The Work and Pensions Committee published its Fourth Report of Session 2022–23, Universal Credit and childcare costs (HC 127) on 20 December 2022. The Government Response was received on 27 March 2023 and is appended below.
The Government welcomes the Fourth Report of Session 2022–23, following the Committee’s ongoing inquiry into Universal Credit and childcare costs.
The Committee published its report on 14 December 2022, which included nine recommendations for the Government to consider. The Government’s response to these recommendations is set out below.
The Committee also sent a follow-up letter to the report on 15 February 2023 providing estimates for the cost of implementing three of the key recommendations. A response to them estimates is included in this response.
We, like the Committee, recognise that high childcare costs can be a real barrier to parents taking up employment or increasing their working hours. We share some of the concerns that the Committee highlights including initial up front childcare costs and the complexity and the need for clear communications.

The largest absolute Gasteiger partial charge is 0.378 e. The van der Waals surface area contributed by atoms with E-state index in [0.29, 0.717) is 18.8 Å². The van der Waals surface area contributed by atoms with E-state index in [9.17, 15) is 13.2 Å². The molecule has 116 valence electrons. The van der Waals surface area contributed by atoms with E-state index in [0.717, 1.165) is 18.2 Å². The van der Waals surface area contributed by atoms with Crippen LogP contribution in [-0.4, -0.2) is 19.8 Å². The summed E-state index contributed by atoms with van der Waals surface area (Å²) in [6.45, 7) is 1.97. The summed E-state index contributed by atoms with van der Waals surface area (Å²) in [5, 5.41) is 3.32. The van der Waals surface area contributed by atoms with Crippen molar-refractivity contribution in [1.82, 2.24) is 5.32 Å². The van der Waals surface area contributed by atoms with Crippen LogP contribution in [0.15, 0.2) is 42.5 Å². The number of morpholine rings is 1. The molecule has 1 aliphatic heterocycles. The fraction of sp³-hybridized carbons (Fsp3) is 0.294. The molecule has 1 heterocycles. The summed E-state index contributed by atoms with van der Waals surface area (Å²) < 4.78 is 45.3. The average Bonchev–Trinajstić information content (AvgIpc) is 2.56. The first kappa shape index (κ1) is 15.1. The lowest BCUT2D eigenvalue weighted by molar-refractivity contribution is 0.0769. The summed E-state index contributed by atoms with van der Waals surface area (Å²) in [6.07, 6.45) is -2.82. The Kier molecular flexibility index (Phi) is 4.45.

We have set out below actions we have taken since the Work and Pensions Select Committee hearing on 20 April 2022:
We hope the Committee agrees that these changes clearly illustrate the progress the Government is making to make childcare less of a burden for working families and to smooth the transition from welfare benefits into work. We look forward to continued engagement with the Committee on this topic once further analysis on the Budget announcements has been completed.
1. We recommend the Department commits to producing a quarterly statistical update on the proportion of eligible claimants on UC childcare, and that it commissions research into why take-up is not higher and how it could be improved. (Paragraph 19)
The Department is committed to monitoring the uptake of the UC childcare offer and aims to build on the previous statistical ad hoc publication published in.
Currently, the Department releases statistical data on a regular basis if there is value in publishing data more frequently and should be determined by its usefulness to users. Following the Budget announcements, we are reviewing these considerations as to the usefulness of more regular publications. We will be happy to keep the committee informed on this decision.